Obscured by new U.S. Census data about growth in Pierce County is a curious fact: Tacoma has grown hardly at all, except to become more poor.
Two technical notes before we dive in. First, the new data cover counties but not cities, so for city trends we rely on 2016 Census reports (released in 2017).
Second, we use the Census Bureau definition of “people in poverty,” which is more restrictive than the federal Department of Housing and Urban Development (HUD) definition of “low income people” who qualify for housing support.
As a result, our discussion ignores roughly 14,000 Tacomans considered “low income” by HUD but not “in poverty” by the Census.
From 2000 through 2016, Tacoma grew 6 percent, adding 12,000 people. Pierce County excluding Tacoma grew 24 percent in that period, adding 120,000 people. Similarly, Washington state grew 24 percent.
Slow growth isn’t all bad. But in both business and government, some costs go up regardless: employee health care; information technology updates; wages for in-demand skills. In a slow-growth environment, revenue doesn’t keep pace with increasing costs.
To complicate the situation, the number of poor people in Tacoma is growing faster than the overall population. Of the 12,000 people added between 2000 and 2016, 7,000 were in poverty.
Looking more recently, from 2010 to 2016, we see the city added 7,200 people, and more than 75 percent (5,500 people) were in poverty.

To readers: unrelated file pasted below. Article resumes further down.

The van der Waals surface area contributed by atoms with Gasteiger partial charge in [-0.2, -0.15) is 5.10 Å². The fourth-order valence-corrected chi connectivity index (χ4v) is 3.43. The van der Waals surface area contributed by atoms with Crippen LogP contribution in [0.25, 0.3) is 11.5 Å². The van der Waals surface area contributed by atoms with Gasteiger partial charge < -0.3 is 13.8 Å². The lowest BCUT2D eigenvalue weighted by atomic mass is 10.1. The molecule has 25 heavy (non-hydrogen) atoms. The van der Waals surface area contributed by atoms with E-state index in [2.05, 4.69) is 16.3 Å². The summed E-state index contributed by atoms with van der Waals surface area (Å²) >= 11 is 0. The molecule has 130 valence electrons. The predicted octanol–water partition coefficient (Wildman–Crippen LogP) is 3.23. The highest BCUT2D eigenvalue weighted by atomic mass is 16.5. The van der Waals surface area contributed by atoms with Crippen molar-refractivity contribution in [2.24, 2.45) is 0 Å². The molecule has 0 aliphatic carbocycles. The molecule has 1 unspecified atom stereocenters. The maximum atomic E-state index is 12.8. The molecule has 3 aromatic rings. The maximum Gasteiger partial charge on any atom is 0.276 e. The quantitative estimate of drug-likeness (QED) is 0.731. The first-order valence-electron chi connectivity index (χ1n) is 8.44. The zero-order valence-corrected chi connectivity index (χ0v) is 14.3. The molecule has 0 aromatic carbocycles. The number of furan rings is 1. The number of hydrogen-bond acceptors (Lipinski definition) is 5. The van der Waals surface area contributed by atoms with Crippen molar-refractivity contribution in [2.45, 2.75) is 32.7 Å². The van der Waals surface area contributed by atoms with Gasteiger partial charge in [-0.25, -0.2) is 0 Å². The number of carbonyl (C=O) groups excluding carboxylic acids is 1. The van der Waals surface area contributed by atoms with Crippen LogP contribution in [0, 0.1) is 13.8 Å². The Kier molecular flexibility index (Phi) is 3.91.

Overall, poor people as a share of Tacoma’s population grew from 15 percent in 2000 to 18 percent in 2016. And Tacoma’s median household income (MHI) barely budged over the period.
In constant dollars (excluding inflation) Tacoma’s MHI grew $600 in 16 years. For comparison, Washington’s MHI grew about $2,000, Pierce County’s $2,300 and King County’s $4,000.
To understand Tacoma’s situation, we need more than numbers; we need a narrative. Here’s a first draft.
“The poor” in Tacoma are most often “the working poor.” HUD, United Way’s ALICE project and the Economic Policy Institute are a few sources of data showing that most low-income people (excluding children and the elderly) work at least part time.
Tacoma appeals to the working poor (even if they work elsewhere) because of services such as free health care, subsidized housing, parks and youth programs.
Therefore Tacoma has become the region’s hiring hall for low-wage workers: dishwashers, nurses’ aides, retail clerks. These jobs are necessary, but if low-wage workers become too big a part of the population, city government and many businesses will suffer the consequences.
Tacoma has lots of options; here are a few:
▪ Maintain the status quo and hope for the best.
▪ Strip government to the studs, building reserves to protect essential services.
▪ Make Tacoma less hospitable to the working poor.
▪ Persuade the rest of Pierce County to help support the hiring hall.
▪ Outlaw low wages and require more employer-paid benefits.
▪ Encourage growth of low-wage businesses to create more jobs.
▪ Invest more in workforce skills to support high-wage businesses.
▪ Raise taxes.
▪ Find out why Tacoma isn’t growing like the rest of the state and county.
None of these are perfect choices; some have fatal flaws. And choosing a civic strategy isn’t this simple.
Maybe the most we can ask is that Tacoma face the future realistically, recognizing the challenge is less to manage growth and more to manage growing poverty in the midst of a prosperous region.
That should be challenge enough.
Ken Miller is a former News Tribune reader columnist and served as chair of the Tacoma Housing Authority. Reach him by email at firstname.lastname@example.org.